Mental/emotional stress slows the healing process

Research shows that cutting stress could shorten hospital stays by speeding up the healing process. One study showed that stress caused by a 30-minute argument with a spouse is enough to slow wound healing by a day.

A Ohio State University team focused on 42 married couples and found that blisters on hostile couples healed at a rate 60% slower than the healing rate for non-hostile couples.

The team told the journal Archives of General Psychiatry the findings showed that hospitals should try to minimize stress for patients ahead of surgery.

The researchers focused on a group of 42 couples. Each couple was admitted into the University’s General Clinical Research Center for two, 24-hour-long visits, separated by a two-month interval.

During each visit, both the husband and wife were fitted with a small suction device that created eight identical tiny blisters on their arms.

The skin was removed from each blister and another device placed directly over each small wound, forming a protective bubble, from which researchers could sample the fluids that normally fill such blisters.

The couples also completed questionnaires intended to measure their level of stress at the beginning of the experiment.

During the first visit, each person was asked to talk to his or her spouse for several minutes about some characteristic or behavior that he or she would like to change. This was a supportive, positive discussion.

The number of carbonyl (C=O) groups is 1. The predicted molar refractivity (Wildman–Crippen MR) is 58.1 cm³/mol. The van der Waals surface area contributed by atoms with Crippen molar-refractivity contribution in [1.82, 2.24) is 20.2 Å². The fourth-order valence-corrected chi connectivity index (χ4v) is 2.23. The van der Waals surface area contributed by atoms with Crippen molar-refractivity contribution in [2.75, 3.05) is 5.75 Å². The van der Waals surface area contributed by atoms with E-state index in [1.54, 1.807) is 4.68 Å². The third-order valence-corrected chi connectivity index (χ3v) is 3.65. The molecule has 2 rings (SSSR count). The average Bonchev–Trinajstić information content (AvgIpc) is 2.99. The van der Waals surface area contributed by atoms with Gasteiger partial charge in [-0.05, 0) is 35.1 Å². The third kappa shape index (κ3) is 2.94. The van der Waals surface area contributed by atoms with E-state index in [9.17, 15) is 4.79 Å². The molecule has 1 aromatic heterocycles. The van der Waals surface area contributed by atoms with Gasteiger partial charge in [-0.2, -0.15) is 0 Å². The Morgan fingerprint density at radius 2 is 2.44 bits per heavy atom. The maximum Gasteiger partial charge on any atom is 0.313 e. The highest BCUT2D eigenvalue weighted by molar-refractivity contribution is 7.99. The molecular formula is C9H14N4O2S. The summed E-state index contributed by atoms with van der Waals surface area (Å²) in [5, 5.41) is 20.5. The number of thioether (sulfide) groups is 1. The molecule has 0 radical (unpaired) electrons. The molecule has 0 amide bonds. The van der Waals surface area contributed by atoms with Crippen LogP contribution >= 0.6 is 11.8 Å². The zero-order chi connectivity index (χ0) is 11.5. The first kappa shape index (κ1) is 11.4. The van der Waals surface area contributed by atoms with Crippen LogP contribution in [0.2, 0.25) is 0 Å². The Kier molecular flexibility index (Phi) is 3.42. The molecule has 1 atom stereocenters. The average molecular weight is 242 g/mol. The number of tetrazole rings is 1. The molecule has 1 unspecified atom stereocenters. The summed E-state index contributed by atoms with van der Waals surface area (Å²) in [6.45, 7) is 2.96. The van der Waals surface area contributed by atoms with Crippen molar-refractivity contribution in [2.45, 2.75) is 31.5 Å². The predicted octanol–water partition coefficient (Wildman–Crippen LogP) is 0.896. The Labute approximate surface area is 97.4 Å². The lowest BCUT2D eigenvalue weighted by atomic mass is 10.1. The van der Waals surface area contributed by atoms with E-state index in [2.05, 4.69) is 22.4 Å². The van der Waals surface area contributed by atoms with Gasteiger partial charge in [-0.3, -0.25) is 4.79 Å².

During the second visit, they were asked to talk about an area of disagreement something that provoked strong feelings.

Analysis showed wounds took a day longer to heal after the arguments than they did after the supportive discussion.

Wounds on the hostile couples healed at only 60% of the rate of couples considered to have low levels of hostility.

Levels of a key immune system chemicals that control wound healing, were also particularly elevated in the hostile couples.

High levels of something called interleukin 6 levels are linked to long-term inflammation, which in turn is implicated in a range of age-related illnesses, including cardiovascular disease and arthritis.

Researcher Professor Jan Kiecolt-Glaser said: “In our past wound-healing experiments, we looked at more severe stressful events.

“This was just a marital discussion that lasted only a half-hour. The fact that even this can bump the healing back an entire day for minor wounds says that wound-healing is a really sensitive process.”

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